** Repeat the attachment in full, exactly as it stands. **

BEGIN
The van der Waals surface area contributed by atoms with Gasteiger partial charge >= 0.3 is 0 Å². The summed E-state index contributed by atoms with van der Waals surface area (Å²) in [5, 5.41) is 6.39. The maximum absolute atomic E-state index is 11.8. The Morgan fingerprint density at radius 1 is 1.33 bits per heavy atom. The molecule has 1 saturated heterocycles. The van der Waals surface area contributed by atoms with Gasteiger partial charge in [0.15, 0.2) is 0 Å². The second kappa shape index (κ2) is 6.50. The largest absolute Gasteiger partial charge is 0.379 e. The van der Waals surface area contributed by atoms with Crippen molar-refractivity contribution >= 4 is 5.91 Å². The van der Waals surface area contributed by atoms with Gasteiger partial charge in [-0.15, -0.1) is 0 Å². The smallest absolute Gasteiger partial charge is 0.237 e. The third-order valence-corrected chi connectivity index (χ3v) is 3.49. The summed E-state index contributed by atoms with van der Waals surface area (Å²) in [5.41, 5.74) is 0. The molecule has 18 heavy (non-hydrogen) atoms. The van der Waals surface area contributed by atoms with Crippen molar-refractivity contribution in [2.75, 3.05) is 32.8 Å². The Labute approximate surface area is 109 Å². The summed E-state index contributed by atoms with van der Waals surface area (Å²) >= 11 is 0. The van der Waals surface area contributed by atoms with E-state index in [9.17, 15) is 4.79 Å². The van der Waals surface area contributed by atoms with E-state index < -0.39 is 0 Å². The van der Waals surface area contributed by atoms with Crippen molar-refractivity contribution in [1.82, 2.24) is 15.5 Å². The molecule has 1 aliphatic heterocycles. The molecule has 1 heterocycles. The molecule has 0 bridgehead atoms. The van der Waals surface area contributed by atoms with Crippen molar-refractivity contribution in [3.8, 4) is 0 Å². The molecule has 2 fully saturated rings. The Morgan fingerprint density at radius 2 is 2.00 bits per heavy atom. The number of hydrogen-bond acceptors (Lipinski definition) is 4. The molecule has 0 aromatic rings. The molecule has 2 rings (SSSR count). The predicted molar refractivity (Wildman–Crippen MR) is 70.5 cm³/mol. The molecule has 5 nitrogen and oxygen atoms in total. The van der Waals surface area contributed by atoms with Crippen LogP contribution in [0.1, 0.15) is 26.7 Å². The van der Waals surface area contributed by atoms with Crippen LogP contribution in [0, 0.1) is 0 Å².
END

The van der Waals surface area contributed by atoms with Gasteiger partial charge >= 0.3 is 0 Å². The summed E-state index contributed by atoms with van der Waals surface area (Å²) in [5, 5.41) is 6.39. The maximum absolute atomic E-state index is 11.8. The Morgan fingerprint density at radius 1 is 1.33 bits per heavy atom. The molecule has 1 saturated heterocycles. The van der Waals surface area contributed by atoms with Gasteiger partial charge in [0.15, 0.2) is 0 Å². The second kappa shape index (κ2) is 6.50. The largest absolute Gasteiger partial charge is 0.379 e. The van der Waals surface area contributed by atoms with Crippen molar-refractivity contribution >= 4 is 5.91 Å². The van der Waals surface area contributed by atoms with Gasteiger partial charge in [-0.15, -0.1) is 0 Å². The smallest absolute Gasteiger partial charge is 0.237 e. The third-order valence-corrected chi connectivity index (χ3v) is 3.49. The summed E-state index contributed by atoms with van der Waals surface area (Å²) in [5.41, 5.74) is 0. The molecule has 18 heavy (non-hydrogen) atoms. The van der Waals surface area contributed by atoms with Crippen molar-refractivity contribution in [2.75, 3.05) is 32.8 Å². The Labute approximate surface area is 109 Å². The summed E-state index contributed by atoms with van der Waals surface area (Å²) >= 11 is 0. The van der Waals surface area contributed by atoms with E-state index in [9.17, 15) is 4.79 Å². The van der Waals surface area contributed by atoms with E-state index < -0.39 is 0 Å². The van der Waals surface area contributed by atoms with Crippen molar-refractivity contribution in [1.82, 2.24) is 15.5 Å². The molecule has 1 aliphatic heterocycles. The molecule has 1 heterocycles. The molecule has 0 bridgehead atoms. The van der Waals surface area contributed by atoms with Crippen molar-refractivity contribution in [3.8, 4) is 0 Å². The molecule has 2 fully saturated rings. The Morgan fingerprint density at radius 2 is 2.00 bits per heavy atom. The number of hydrogen-bond acceptors (Lipinski definition) is 4. The molecule has 0 aromatic rings. The molecule has 2 rings (SSSR count). The predicted molar refractivity (Wildman–Crippen MR) is 70.5 cm³/mol. The molecule has 5 nitrogen and oxygen atoms in total. The van der Waals surface area contributed by atoms with Crippen LogP contribution in [0.1, 0.15) is 26.7 Å². The van der Waals surface area contributed by atoms with Crippen LogP contribution in [0, 0.1) is 0 Å².